Just out 3 February 2023
Combatting imported deforestation – challenges for science
Five priority lines of research have been pinpointed:
- Scope and definitions: what do we mean by deforestation? What is classed as forest? As things stand, an international definition supplied by FAO applies to all the forests in the world, independently of the eco-region and national circumstances. It is vital to establish an internationally agreed definition of what constitutes forest, in all its complexity and diversity.
- Monitoring and traceability: a strengthened monitoring system will help informed decisions and assess the impacts of measures taken to combat imported deforestation. Reliable traceability systems remain to be built, as does a connection between remote sensing tools and statistical tools that provide information on material and financial trade flows. There are also knowledge gaps in terms of the techniques used to monitor forest degradation and the of natural forests to plantation forests.
- A mix of policy measures: deforestation prevention, by both producing and importing countries, requires not just one instrument, but a raft of interacting policy measures. The aim is also to learn from past measures, such as the EU Timber Regulation, the FLEGT initiative, bilateral free trade agreements on specific commodities, or the REDD+ mechanism.
- Reorganization of world trade: given the complex, interconnected nature of global trade flows, reducing European imports should serve to restructure trade on a global level. Policy coordination with other major importers is vital to ensure that legislation does not simply shift deforestation to other zones and markets. Studies are also required to determine whether consumers are willing to pay more for deforestation-free products.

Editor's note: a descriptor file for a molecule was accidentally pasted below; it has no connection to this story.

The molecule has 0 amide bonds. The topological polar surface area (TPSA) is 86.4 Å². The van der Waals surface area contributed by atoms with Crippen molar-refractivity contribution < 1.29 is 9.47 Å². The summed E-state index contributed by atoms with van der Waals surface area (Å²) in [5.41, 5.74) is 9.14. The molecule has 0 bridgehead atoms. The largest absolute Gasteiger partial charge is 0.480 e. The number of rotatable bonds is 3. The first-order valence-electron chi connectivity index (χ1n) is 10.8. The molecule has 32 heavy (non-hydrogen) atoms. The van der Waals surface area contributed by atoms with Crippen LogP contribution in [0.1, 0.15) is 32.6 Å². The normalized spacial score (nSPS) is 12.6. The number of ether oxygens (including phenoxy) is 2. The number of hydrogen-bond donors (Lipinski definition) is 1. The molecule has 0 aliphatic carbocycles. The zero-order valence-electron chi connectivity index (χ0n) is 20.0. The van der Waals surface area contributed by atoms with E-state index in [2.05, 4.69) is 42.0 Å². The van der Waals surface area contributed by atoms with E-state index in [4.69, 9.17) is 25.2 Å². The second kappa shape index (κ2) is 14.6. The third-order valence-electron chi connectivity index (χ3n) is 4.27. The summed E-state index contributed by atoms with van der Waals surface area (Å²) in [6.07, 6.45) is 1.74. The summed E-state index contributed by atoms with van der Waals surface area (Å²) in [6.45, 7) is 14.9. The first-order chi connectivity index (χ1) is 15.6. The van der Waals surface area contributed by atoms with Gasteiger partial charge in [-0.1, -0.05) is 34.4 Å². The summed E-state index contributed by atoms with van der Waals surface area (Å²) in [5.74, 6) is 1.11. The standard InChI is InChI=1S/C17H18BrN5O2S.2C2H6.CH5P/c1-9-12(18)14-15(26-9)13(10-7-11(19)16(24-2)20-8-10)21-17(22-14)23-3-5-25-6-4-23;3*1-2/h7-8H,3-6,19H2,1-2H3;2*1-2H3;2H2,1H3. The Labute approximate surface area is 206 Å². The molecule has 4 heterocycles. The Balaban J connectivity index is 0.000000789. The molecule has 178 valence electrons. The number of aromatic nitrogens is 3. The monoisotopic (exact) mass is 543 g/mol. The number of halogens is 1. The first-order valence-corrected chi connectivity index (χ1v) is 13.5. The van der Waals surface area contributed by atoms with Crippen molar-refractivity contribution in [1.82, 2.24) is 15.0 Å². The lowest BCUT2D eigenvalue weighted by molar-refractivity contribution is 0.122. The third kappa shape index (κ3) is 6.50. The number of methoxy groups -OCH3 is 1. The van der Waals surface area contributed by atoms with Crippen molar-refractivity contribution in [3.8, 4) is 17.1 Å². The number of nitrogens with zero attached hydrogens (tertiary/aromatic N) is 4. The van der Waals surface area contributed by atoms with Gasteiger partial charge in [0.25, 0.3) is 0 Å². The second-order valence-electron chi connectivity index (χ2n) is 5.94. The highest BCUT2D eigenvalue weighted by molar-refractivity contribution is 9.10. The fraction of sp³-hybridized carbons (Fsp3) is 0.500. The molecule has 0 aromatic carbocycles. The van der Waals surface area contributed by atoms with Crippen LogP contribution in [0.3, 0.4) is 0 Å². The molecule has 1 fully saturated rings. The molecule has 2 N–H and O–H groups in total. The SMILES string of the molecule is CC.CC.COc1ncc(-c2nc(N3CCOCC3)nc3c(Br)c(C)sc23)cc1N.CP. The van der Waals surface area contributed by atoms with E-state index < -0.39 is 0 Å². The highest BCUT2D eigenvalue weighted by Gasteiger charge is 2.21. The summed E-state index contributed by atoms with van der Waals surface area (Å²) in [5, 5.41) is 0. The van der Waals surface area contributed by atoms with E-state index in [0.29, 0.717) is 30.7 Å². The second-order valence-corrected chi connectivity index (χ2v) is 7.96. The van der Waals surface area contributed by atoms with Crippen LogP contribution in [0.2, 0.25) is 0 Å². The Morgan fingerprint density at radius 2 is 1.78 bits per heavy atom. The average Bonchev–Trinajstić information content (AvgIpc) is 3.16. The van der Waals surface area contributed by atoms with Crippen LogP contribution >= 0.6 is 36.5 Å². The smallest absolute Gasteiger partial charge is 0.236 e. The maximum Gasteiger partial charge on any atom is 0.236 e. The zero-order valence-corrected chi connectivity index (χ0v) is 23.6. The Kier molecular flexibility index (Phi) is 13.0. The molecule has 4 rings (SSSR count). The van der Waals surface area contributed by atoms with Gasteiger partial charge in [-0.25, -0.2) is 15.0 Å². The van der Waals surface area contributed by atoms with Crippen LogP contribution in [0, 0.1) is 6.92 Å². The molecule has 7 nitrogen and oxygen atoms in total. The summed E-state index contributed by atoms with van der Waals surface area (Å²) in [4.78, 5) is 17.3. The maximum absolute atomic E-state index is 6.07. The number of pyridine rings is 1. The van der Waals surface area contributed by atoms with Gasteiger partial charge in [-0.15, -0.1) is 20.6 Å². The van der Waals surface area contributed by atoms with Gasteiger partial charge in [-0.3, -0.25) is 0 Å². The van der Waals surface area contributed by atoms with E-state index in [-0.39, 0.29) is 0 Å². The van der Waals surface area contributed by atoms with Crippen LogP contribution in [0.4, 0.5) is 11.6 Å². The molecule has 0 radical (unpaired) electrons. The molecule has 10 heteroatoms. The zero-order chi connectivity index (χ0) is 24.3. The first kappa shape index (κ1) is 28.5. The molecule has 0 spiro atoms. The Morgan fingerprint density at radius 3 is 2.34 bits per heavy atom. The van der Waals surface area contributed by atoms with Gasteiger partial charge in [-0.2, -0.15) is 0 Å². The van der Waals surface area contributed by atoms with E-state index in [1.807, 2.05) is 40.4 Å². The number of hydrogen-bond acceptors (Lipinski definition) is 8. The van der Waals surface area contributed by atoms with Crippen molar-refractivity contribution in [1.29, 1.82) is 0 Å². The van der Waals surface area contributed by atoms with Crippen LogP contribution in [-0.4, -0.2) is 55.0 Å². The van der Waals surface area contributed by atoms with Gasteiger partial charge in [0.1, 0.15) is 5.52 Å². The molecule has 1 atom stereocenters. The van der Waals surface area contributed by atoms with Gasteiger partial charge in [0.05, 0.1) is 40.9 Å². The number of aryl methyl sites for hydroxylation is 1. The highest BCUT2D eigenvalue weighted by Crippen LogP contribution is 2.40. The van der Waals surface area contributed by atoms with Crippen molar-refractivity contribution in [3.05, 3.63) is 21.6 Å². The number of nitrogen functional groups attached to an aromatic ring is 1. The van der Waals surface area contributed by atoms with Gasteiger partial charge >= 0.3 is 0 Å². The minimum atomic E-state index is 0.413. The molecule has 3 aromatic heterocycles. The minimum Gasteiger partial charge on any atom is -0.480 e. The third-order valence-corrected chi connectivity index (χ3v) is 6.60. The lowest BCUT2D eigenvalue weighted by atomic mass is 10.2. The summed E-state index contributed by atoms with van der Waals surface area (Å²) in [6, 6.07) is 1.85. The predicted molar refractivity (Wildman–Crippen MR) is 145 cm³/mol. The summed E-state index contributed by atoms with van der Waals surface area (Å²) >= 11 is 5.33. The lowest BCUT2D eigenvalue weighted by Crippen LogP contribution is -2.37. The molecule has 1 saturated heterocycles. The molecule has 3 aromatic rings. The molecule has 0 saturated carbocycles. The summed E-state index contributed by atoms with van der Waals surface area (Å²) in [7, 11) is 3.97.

- Consideration of the development needs of producing countries and of the constraints they face: this includes issues such as land tenure, climate vulnerability, environmental justice, dependence on agrochemicals, price volatility, etc. Specific attention must also be paid to the development of new production systems that benefit the fight against imported deforestation and to the stability of associated national policy frameworks. The question of land availability for sustainable food production and intensification is also crucial.
Combatting imported deforestation through research requires engagement by various stakeholders, notably funding agencies and policymakers at European Commission and Member State level. The complexity and dynamics of the issues demand a transdisciplinary, multi-actor and multi-level approach.
In particular, research projects must include those countries most affected by European policy on imported deforestation.
The experts recommend a participatory research approach, to come up with concerted, sustainable solutions. Research organizations must be encouraged to work with NGOs, universities, associations, foundations, the private sector, producers, forest managers, governments, development banks, etc, to cover a wide range of perspectives on the issues involved.
Lastly, because of the complexity of the issue and the time needed for transformation, research projects will require longer-term funding.
Combatting imported deforestation - challenges for science
SCAR ARCH & FOREST SWG | 10/2022
Nicolas Picard, Jessica Rebola Lichtenberg, Rune Groven, Emmanuel Albina, Siegfried Harrer
With contributions from other CIRAD experts: Alain Karsenty, Sylvie Gourlet-Fleury, Guillaume Lescuyer and Nicole Sibelet